Mikhail Soutchanski

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We propose a framework for robot programming which allows the seamless integration of explicit agent programming with decision-theoretic planning. Specifically, the DTGolog model allows one to partially specify a control program in a highlevel, logical language, but also provides an interpreter that— given a logical axiomatization of a domain—will determine(More)
Imagine a robot that is executing a program on line and insofar as it is reasonable to do so it wishes to continue with this on line program execution no matter what exoge nous events occur in the world Execution monitoring is the robot s process of observ ing the world for discrepancies between the actual world and its internal representation of it and(More)
We consider an on-line decision-theoretic interpreter and incremental execution of Golog programs. This new interpreter is intended to overcome some limitations of the off-line interpreter proposed in [Boutilier et al., 2000]. We introduce two new search control operators that can be mentioned in Golog programs: the on-line interpreter takes advantage of(More)
We consider a modified version of the situation calculus built using a two-variable fragment of the first-order logic extended with counting quantifiers. We mention several additional groups of axioms that can be introduced to capture taxonomic reasoning. We show that the regression operator in this framework can be defined similarly to regression in(More)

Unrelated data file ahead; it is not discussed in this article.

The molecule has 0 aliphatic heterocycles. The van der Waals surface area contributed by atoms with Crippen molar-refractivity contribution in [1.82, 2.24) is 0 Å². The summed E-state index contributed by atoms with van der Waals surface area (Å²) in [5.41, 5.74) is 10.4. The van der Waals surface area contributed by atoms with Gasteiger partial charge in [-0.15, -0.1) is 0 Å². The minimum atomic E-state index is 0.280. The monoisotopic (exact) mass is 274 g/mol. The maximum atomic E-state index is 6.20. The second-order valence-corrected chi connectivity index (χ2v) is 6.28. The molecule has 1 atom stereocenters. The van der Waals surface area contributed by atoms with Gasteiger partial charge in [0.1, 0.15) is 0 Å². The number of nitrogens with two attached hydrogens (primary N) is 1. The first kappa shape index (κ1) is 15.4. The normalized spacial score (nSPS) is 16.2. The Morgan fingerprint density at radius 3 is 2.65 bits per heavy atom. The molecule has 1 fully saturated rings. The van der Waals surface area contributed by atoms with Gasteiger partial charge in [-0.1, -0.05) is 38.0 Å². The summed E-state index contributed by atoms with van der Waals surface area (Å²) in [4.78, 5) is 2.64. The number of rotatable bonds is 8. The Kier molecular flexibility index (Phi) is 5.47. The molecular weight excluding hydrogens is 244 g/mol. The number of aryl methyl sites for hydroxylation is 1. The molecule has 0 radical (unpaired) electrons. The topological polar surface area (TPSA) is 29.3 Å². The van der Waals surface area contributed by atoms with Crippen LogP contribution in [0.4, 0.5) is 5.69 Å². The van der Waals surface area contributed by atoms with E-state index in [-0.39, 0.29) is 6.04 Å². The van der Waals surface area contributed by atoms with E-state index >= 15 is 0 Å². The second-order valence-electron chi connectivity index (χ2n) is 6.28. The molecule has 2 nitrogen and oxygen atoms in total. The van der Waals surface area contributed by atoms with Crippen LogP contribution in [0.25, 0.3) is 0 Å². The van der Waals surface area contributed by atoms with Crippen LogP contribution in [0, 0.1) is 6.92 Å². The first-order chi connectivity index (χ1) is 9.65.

We propose a domain independent execution monitoring technique for a class of restartable logic-based temporal programs. The execution of a temporal program is interleaved with monitoring. Given a remaining part of a program, an execution trace, and the current time, if at this time no plan satisfying temporal constraints can be generated from the remaining(More)
We propose a logical framework for robot programming which allows the seamless integration of explicit agent programming with planning and with monitoring of a plan when it is executed in the real world. Specifically, the Golog model allows one to partially specify a control program in a highlevel, logical language, and provides an interpreter that, given a(More)
It has been argued that causal rules are necessary for representing both implicit side-effects of actions and action qualifications, and there have been a number different approaches for representing causal rules in the area of formal theories of actions. These different approaches in general agree on rules without cycles. However, they differ on causal(More)